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PETA official speaks out after circus elephant escapes in Butte

PETA calls for investigation into escaped elephant in Butte
Posted at 7:50 PM, Apr 17, 2024

BUTTE — An elephant running down the middle of the road might be a great start to a good joke. That’s kind of what happened after memes started popping up from the viral video that shows an adult female elephant named Viola running down the middle of Harrison Avenue in Butte on April 16. But an activist who has been following the elephant and the circus that it belongs to says that there’s a darker side to this story.

"The animals used by Jordan World Circus and other circuses spend their lives chained and caged and then they’re forced to perform grueling tricks their entire life. Viola clearly is sick of it. She has tried repeatedly to get away from it," says Debbie Metzler, PETA's director of captive animal welfare.

Metzler says the elephant that escaped in Butte before a one-night circus performance at the Butte Civic Center has a documented history of escaping her handlers, and the escapes are detailed along with 100 other violations for Carson & Barnes Circus, a company that supplies wild animals to circus acts across the nation.

"In 2014 she suffered abrasions and lacerations after fleeing from a circus in Missouri, and in 2010 she actually slipped and fell down a ravine and hurt her shoulder and feet after running from a circus in Virginia," says Metzler.

She says disturbing undercover footage of handlers with elephants shows the abuse that circus animals are subject to.

So is Viola in the video?

"It’s hard to say. The elephants are hard to identify and there are so many. She’s probably in that video and she most certainly was trained with those techniques because as he explains in the footage this is their standard protocol," says Metzler.

Joining PETA in a call for Viola and other wild animals used in circuses to be retired to reputable sanctuaries, Laura Hagen, the director of captive wildlife at the Humane Society of the United States, released a statement after viewing the video of Viola's escape:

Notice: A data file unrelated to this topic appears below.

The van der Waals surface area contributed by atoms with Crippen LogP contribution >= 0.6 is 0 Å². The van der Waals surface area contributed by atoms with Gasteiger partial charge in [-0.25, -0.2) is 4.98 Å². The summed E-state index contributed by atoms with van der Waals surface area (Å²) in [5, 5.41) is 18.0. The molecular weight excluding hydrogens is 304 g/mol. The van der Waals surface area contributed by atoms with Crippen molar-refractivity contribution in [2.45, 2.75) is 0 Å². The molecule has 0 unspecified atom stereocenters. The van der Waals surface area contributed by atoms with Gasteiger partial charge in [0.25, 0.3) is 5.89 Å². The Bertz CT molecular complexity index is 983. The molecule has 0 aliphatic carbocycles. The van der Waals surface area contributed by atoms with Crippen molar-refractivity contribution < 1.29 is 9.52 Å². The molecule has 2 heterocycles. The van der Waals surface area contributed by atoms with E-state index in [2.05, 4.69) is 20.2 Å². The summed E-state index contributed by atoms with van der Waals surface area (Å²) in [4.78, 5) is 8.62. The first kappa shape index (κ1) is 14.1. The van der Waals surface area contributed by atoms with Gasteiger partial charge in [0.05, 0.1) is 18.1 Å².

"Viola, along with Carson & Barnes’ other elephants—and all elephants used in the entertainment industry—should be immediately retired to an accredited sanctuary and the US Department of Agriculture must act swiftly to enforce federal law. The cruelty and danger inherent in forcing elephants and other wild animals to spend their lives in circuses, subjected to violent training and prolonged confinement, must end. The very real danger this poses to the public and first responders underscores the urgent need for state legislators to ban the use of wild animals in traveling shows once and for all."

PETA is asking the U.S. Department of Agriculture to investigate Viola’s escape in Butte that a spokesperson with Oklahoma-based Carson & Barnes Circus says was caused by a car backfiring.

Metzler says along with concerns for the elephant, PETA worries about safety issues for humans.

"Viola was darting through city streets and very easily could have been injured, and she also could have very easily injured humans. So if you care about your children's safety don’t ever go to a circus that has elephants or other animals," she says.